Conceptually the caliphate represents the political unity of the
entire community of Muslim faithful (the ummah) ruled by a single
caliph. In theory, the organization of a caliphate should be a
constitutional theocracy (under the Constitution of Medina), which
means that the head of state, the Caliph, and other officials are
representatives of the people and of Islam and must govern according
to constitutional and religious law (Sharia). In its early days, the
first caliphate resembled elements of direct democracy (see shura)
and an elective monarchy.
It was initially led by Muhammad´s disciples as a continuation of the
leaders and religious system the prophet established, known as
the ´Rashidun caliphates´. A "caliphate" is also a state which
implements such a governmental system.
Sunni Islam stipulates that the head of state, the caliph, should be
elected by Shura – elected by Muslims or their representatives.
Followers of Shia Islam believe the caliph should be an imam chosen
by God from the Ahl al-Bayt (Muhammad´s purified progeny). From the
end of the Rashidun period until 1924, caliphates, sometimes two at a
single time, real and illusory, were ruled by dynasties. The first
dynasty was the Umayyad. This was followed by the Abbasid, the
Fatimid (not recognized by Muslims outside the Fatimid domain), and
finally the Ottoman Dynasty.
The caliphate was "the core leader concept of Sunni Islam, by the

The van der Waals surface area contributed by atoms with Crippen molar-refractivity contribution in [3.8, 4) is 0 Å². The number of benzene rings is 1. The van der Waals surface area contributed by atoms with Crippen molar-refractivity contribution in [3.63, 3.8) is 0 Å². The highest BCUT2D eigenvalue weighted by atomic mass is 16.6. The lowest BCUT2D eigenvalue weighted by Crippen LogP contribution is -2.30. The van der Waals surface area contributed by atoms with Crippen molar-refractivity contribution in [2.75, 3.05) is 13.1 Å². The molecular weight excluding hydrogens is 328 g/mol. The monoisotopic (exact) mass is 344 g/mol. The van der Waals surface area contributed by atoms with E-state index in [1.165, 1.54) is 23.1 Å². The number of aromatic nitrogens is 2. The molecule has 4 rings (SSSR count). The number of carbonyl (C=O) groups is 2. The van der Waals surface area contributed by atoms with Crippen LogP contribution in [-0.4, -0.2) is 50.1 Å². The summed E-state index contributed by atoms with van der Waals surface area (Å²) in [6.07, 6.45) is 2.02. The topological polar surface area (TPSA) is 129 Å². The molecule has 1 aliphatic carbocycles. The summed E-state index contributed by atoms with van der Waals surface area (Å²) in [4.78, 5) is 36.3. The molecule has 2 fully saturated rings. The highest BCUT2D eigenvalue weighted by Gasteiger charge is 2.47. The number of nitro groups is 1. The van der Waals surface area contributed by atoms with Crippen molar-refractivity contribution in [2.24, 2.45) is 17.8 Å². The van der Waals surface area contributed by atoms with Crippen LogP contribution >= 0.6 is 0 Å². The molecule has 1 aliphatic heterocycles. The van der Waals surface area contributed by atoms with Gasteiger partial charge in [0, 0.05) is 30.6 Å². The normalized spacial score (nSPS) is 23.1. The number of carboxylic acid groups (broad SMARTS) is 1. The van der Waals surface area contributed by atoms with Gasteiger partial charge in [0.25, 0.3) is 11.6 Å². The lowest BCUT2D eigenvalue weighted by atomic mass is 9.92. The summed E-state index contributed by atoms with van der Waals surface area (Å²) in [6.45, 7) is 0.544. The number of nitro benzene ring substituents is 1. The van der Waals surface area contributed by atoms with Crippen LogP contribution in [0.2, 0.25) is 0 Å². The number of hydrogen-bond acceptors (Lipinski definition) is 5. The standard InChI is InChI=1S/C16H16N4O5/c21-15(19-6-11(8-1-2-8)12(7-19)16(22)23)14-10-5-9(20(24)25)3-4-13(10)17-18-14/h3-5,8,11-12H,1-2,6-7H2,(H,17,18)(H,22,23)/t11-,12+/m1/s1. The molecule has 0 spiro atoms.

consensus of the Muslim majority in the early centuries"
Caliphate, the political-religious state comprising the Muslim
community and the lands and peoples under its dominion in the
centuries following the death (ad 632) of the Prophet Muḥammad. Ruled
by a caliph (Arabic khalīfah, “successor”), who held temporal and
sometimes a degree of spiritual authority, the empire of the
Caliphate grew rapidly through conquest during its first two
centuries to include most of Southwest Asia, North Africa, and Spain.
Dynastic struggles later brought about the Caliphate’s decline, and
it ceased to exist with the Mongol destruction of Baghdad in 1258.
The urgent need for a successor to Muḥammad as political leader of
the Muslim community was met by a group of Muslim elders in Medina
who designated Abū Bakr, the Prophet’s father-in-law, as caliph.
Several precedents were set in the selection of Abū Bakr, including
that of choosing as caliph a member of the Quraysh tribe. The first
four caliphs—Abū Bakr, Umar I, Uthmān, and Alī—whose reigns
constituted what later generations of Muslims would often remember as
a golden age of pure Islām, largely established the administrative
and judicial organization of the Muslim community and forwarded the
policy begun by Muḥammad of expanding the Islāmic religion into new
territories. During the 630s, Syria, Jordan, Palestine, and Iraq were
conquered; Egypt was taken from Byzantine control in 645; and
frequent raids were launched into North Africa, Armenia, and Persia.
The assassination of Uthmān and the ineffectual caliphate of Alī that
followed sparked the first sectarian split in the Muslim community.